Photo by iseethelight |

When I became a university student, I stopped routinely taking the elevator. I originally did this out of fear of gaining the infamous “freshman fifteen.” I thought that by introducing more stairs into my lifestyle, I wouldn’t wind up as one of those university students who claim they never have time for physical activity.

As I started my elevator boycott, many people asked me if I chose the stairs over the elevator for environmental reasons. I usually said that’s just a bonus - but is it actually? If people stopped taking elevators, would it benefit the environment?

If you take a quick google search into this issue, there are a lot of variables at play. First off, there are many different types of elevators and many ways that they consume energy. The oldest elevators in use today have lower efficiency AC/DC motors. Over the years, modifications and improvements have been made to these motors improving their efficiencies, with the latest elevators today using energy regeneration technology that harnesses energy from an elevator’s braking.

The electrical consumption inside the elevator for lighting, fan and temperature control are factors to consider as well. Then, there is the consideration of the height of the building, the number of passengers and the frequency of the elevator’s usage.

Despite all these possibilities with the numbers behind elevators, rough calculations and estimations are available from reliable sources. An example of one of these statistics is from the Institute for the Protection and Security of the Citizen of the European Commission, which states “one travel by elevator of 15 seconds can be equivalent to have one incandescent bulb of 60 W switched on for one hour.”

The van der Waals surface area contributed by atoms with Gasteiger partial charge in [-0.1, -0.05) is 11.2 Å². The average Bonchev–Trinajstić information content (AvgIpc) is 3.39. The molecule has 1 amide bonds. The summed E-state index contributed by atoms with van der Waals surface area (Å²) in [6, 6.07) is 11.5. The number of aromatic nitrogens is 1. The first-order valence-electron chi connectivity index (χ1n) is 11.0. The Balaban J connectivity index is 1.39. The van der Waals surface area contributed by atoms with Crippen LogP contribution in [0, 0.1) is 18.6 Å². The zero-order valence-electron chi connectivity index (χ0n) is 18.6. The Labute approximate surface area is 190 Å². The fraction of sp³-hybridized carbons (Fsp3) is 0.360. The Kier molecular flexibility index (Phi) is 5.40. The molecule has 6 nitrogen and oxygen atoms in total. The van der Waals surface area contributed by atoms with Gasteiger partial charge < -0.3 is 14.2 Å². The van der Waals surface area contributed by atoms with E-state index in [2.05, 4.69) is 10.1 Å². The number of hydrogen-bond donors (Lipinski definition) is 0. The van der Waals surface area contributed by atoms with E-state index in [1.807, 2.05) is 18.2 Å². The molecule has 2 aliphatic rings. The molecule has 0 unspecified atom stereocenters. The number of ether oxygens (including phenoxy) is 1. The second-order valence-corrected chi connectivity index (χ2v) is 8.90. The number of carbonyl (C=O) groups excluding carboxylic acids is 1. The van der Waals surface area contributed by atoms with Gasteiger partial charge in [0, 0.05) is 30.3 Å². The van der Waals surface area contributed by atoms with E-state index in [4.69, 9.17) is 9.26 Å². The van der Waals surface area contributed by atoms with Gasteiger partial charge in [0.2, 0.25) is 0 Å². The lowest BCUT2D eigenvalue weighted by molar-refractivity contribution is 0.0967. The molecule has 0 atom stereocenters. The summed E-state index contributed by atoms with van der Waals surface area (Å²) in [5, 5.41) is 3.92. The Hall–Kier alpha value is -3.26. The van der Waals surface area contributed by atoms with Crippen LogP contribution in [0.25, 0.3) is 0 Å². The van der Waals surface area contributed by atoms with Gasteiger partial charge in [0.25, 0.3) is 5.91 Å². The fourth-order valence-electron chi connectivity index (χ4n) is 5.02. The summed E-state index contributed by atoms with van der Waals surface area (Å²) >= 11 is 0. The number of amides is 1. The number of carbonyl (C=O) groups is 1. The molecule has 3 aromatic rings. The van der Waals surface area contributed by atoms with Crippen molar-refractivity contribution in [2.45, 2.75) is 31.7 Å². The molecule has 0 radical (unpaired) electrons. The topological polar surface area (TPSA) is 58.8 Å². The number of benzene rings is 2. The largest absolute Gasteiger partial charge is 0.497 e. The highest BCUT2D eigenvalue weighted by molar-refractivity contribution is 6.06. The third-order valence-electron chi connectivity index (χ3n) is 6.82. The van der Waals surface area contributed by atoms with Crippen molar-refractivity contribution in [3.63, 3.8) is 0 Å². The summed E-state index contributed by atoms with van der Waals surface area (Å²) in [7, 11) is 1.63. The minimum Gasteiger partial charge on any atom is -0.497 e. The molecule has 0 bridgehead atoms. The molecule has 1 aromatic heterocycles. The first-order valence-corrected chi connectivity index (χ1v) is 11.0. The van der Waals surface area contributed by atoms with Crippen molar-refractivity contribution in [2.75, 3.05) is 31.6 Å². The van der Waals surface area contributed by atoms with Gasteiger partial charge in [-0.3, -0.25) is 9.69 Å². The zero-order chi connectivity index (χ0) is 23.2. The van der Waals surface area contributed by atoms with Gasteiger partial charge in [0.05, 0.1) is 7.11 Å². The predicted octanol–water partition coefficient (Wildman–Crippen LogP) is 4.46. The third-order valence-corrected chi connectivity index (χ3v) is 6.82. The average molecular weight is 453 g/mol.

In terms of how much energy that is on an annual basis, the American Council for an Energy-Efficient Economy calculated that an average contemporary elevator in a low rise building makes 100,000 trips a year using 1,900 kW hours. This is roughly equivalent to an annual production of 930 kg of CO2. Using these calculations, that means that by opting to take the elevator over the stairs, you would save an average of roughly 0.30 kg of CO2 a trip. So if that number is so small, why do people have this belief that elevators are energy inefficient?

It is because the elevators themselves can actually be highly inefficient whether there are passengers in them or not. Major elevator companies like OTIS, Kone and ThyssenKrupp have all started to dedicate research in recent years towards energy efficient technologies and environmental considerations. For example, the Gen2 elevator and ReGen technologies from OTIS provide energy savings of over 50% and 75% respectively in comparison to a conventional elevator system. Gen2 elevators use a more energy efficient building process and set of materials that do not require the need for any polluting lubrication. OTIS’ ReGen technology collects energy normally lost from an elevator braking and uses it to increase the system’s efficiency.

So in the end, it appears that people should be advocating for the introduction of energy efficient elevators rather than the boycotting of elevators all together. While people can still chose to avoid taking the elevator for health reasons or to save that extra 0.30 kg of CO2, we should also appreciate that elevators do have extremely important roles in buildings (ex: increasing accessibility and transporting of materials).


For more information on energy efficient elevators check out elevator company websites, including OTIS, Thyssen-Kurpp, and Kone

AuthorGraydon Simmons